On Thursday January 22nd 2009, John Thain, the former CEO of Merrill Lynch, resigned from his new post at the merged Bank of America Corporation. Bank of America Chief Executive Ken Lewis flew to New York to talk with Mr. Thain on Thursday, and they mutually agreed "that the situation was not working out" and that he would resign, said Bob Stickler, a spokesman for Bank of America.
Some privately say though that Mr. Thain was fired after the banking giant lost confidence in his leadership, particularly during the transition period since the acquisition was announced in the hours following the collapse of Lehman Brothers on September 14th 2008. Apparently Mr. Thain failed to tell the acquiring bank about mounting losses at Merrill in the fourth quarter. Those losses apparently totaled more than $15 billion and which were much larger than Bank of America had factored into its acquisition analytics.
The shareholder votes were held on December 7th approving the merger. At the time, the large Merrill losses were not disclosed. Sometime later in December, the Merrill Lynch merger team and not Mr. Thain himself informed Bank of America of the losses, quite a bit apparently attributable to soured trading positions. These losses prompted Bank of America to seriously consider walking away from the deal and eventually led to another contribution from the TARP fund earlier this month.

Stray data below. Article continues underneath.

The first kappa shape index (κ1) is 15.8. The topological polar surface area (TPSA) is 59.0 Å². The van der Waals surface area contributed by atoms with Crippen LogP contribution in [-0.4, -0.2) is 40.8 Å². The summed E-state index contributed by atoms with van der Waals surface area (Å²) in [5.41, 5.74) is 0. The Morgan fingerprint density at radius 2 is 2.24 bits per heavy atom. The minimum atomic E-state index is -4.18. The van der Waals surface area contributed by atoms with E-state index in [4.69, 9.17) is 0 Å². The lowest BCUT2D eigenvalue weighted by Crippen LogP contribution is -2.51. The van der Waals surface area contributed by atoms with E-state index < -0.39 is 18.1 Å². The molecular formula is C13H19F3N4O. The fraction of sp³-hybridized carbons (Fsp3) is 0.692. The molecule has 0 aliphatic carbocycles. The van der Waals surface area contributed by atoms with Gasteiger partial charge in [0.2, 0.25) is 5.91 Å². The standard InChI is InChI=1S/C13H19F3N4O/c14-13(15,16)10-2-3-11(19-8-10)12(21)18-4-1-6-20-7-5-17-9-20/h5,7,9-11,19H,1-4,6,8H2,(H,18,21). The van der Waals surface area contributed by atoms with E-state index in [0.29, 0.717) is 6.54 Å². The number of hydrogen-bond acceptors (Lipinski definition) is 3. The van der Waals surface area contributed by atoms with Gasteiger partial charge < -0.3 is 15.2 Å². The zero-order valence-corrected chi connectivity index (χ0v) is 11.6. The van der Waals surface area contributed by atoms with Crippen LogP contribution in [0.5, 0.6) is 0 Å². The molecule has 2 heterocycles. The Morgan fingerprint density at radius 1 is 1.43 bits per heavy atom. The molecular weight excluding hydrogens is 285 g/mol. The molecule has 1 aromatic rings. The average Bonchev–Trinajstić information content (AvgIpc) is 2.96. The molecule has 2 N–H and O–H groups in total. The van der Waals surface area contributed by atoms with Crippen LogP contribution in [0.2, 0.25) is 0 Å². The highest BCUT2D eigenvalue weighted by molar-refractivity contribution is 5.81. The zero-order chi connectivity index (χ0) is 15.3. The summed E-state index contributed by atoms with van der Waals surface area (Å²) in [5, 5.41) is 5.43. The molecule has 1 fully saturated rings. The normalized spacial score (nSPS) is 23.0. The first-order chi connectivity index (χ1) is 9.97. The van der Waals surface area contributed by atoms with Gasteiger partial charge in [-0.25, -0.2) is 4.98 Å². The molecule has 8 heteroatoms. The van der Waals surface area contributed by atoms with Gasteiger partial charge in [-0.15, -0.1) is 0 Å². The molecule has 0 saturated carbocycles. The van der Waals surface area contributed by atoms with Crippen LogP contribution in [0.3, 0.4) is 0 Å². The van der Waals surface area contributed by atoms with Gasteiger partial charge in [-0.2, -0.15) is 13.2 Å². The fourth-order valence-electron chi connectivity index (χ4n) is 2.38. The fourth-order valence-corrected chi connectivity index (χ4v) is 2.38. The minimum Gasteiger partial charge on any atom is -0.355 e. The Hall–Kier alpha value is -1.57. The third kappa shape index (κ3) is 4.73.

Press reports indicate that Mr. Thain at the time was off skiing in Vail, Colorado. When he returned, apparently on a head count adjusted basis, the Merrill bonus pool was distributed to firm employees three days before the merger was concluded. That bonus pool is said to have been down less than ten percent from the 2007 levels. That is right! Less than a ten percent year prior when most other firms distributed pools that were less than half of the prior year!! Mr. Thain also was apparently scheduled to shortly depart for Davos, Switzerland where the World Economic Forum will be held later this month. This was despite strong hints from others at Bank of America that such a trip would not be appropriate at this time.